Friday, 28 October 2016

Daniel Taylor's book shows pre-Clough parallels with present day

After last Saturday's televised disaster against Cardiff City I felt it was high time to finally pluck Daniel Taylor's I Believe In Miracles from the shelf. I can't have been the only Forest fan in need of cheering up after that display. This, I felt, was bound to do the trick. Taylor is a top class journalist and letting him loose on the material from Jonny Owen's magnificent film was bound to be a winning combination.

Indeed, so it proved. It was great fun, superbly put together and provided plenty of laughs along the way. While fans might well have been over the events of these years a fair few times in the past there was still scope for something new (for me at least) along the way.

The book doesn't just re-tell the film either. While Owen made the most of the footage - particularly Clough at his sparkling best - and an excellent soundtrack, Taylor's book makes the most of the opportunities a book provides.

Perhaps the best example of this comes in the early chapters - and it was here that there were some eerie parallels with the club's current predicament.

When Clough breezed into the City Ground crowds had declined (even dipping below 8,000), the ground was in dire need of a little TLC, the club wasn't being run in a professional way, the left back position was a problem and the best talents had left.

On that last point, Taylor quotes Clough's assessment on arrival that:
"One of the greatest tragedies, to my mind, is the way quality players have been allowed to leave over the last five or six years."
As Premier League winning Wes Morgan, England squad member Michail Antonio and Bundesliga high flyer Oliver Burke all show, Clough could well have been describing the club right now.

Fawaz's failed ownership makes the committee of the 1970s look like the board of a FTSE 100 company, yet its clear that leadership off the field is a problem shared by both eras. While the ground and the crowds it attracts might also be talking points now we can, at least be grateful for the fact that we're not yet at 8,000 nor are we in need of a cat to chase away mice on the terraces.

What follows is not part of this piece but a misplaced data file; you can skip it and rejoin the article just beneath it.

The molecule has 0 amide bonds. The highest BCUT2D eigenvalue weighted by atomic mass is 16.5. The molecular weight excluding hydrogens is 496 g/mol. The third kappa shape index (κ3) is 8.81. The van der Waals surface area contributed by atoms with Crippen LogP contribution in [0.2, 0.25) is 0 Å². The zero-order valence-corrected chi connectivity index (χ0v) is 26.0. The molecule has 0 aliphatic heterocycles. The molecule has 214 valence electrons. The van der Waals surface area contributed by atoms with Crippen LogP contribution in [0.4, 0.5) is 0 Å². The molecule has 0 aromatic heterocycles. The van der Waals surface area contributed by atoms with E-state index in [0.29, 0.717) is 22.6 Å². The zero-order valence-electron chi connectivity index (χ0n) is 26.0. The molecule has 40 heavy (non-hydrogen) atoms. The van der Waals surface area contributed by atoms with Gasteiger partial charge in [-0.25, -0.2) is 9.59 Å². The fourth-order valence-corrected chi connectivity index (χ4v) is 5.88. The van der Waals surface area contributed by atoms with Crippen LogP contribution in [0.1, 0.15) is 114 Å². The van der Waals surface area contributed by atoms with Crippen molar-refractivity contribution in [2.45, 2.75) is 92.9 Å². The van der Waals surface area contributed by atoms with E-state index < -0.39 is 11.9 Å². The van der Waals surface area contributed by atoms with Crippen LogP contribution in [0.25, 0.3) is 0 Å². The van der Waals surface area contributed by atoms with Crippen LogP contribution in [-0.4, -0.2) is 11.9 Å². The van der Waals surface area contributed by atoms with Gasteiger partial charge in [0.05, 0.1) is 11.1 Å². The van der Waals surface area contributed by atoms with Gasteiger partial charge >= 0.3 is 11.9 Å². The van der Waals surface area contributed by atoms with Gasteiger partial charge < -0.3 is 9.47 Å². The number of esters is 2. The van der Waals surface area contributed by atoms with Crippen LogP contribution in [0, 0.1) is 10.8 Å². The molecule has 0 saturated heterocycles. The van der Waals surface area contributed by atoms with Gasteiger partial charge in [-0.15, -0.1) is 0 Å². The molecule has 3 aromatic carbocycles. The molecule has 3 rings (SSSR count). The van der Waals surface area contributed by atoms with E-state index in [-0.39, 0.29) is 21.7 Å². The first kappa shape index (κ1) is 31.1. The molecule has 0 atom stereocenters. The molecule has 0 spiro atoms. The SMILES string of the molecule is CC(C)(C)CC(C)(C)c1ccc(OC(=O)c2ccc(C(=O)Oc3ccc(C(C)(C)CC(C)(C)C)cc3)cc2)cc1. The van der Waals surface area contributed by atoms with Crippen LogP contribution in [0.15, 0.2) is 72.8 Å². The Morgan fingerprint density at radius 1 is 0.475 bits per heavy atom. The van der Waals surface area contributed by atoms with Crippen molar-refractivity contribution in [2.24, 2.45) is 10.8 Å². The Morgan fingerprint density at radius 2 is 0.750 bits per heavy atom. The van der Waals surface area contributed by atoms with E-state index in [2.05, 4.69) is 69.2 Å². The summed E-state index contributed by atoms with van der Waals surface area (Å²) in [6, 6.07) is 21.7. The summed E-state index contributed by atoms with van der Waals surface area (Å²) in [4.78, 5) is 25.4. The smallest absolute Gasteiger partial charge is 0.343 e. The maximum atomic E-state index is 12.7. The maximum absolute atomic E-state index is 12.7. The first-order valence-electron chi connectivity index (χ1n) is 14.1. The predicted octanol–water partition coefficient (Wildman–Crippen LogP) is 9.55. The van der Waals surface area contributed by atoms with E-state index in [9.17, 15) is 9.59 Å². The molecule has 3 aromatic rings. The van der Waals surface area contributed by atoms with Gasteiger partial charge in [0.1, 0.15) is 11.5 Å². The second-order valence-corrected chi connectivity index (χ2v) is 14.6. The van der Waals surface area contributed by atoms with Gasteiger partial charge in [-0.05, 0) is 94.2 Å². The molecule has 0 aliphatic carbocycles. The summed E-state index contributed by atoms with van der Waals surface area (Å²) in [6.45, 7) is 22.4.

Then there's the team of 75. That early Clough line-up is described by Taylor as a 'tired, depressed side with low morale and a tendency to slip into basic ineptitude' and as an outfit that conceded 'all manner of goals'. The lines could've been taken from Saturday's match report.

The situation in 1975 makes the success by the end of the decade all the more remarkable. Yet we can also see that Clough did struggle to get going at the start.

After winning his first match, Clough didn't garner a victory in any of the next 15 fixtures. Even after a year in charge, Clough's record was a meagre 11 wins in 41 matches. I've written before (for Seat Pitch here) how those sorts of numbers in the modern day would have earned Clough the sack from Fawaz (and a fair few other chairmen to be fair).

It's a point Taylor makes too. He writes:
"Clough was probably fortunate it was not the era of knee-jerk chairmen, cut-throat media and irritable internet bloggers, for there was little doubt the bloodhounds would have been on his scent."
It would be foolish to say that Montanier can go on to get anywhere close to Clough, of course. But Taylor's text certainly shows the folly of judging anyone this early on. Clough won two of his first 17 games, Montanier has won six. That doesn't mean he should be immune from criticism, last Saturday was poor after all. But it does, for me at least, show that even the very best need time to get things right.

Taylor shows how Clough and, crucially, Peter Taylor, came to run the club in their own way - calling the shots and running rings around the committee. Fast forward to 2016 and the single most significant figure at the club will be whoever takes the club from Fawaz. Whether it's - as we suspect - a consortium led by John Jay Moores or a late new bid from Evangelos Marinakis, their leadership off the field will be crucial in building a club befitting the tough environment of the Championship.

Yet there's probably one way in which the Clough era is still relevant to the current off the field considerations. The joyous events in the rest of the book established the club's name beyond these shores. We might be ridiculed as fans for being stuck in the past, but you can't help thinking that it's this past that means that, despite everything that has happened in the last few years, there are still several investors considering parting with big money to buy us.

That doesn't necessarily mean we'll attract the right buyer - Fawaz had been attracted by the past glories after all - but it does make us stand out from the crowd a little and helps people see beyond the current trials and tribulations. Investors must think that because we've been a success in the past that we can - within reason - be successful again in the future. You can guarantee that they'll mention it in their first press conference. We can only hope that they are right.

In some respects this is Clough's final miracle. The last bit of his stardust still - 12 years after his death and 23 years after he left the dugout - lingers and could well help us get our ticket out of the mire. It won't last forever, but for now the achievements of Clough, Taylor and their merry men are still making us a more attractive proposition. It's another thing to be thankful for.

Speaking of thankful, we're lucky to have a prominent writer of Taylor's talent on the scene. His book is a real treat and brings to life the men behind the miracle - a group of players who are only now getting due recognition.

The parallels between the pre-Clough era and the modern day certainly give food for thought. Let's hope we don't have to fall further to fall before things look up once again.

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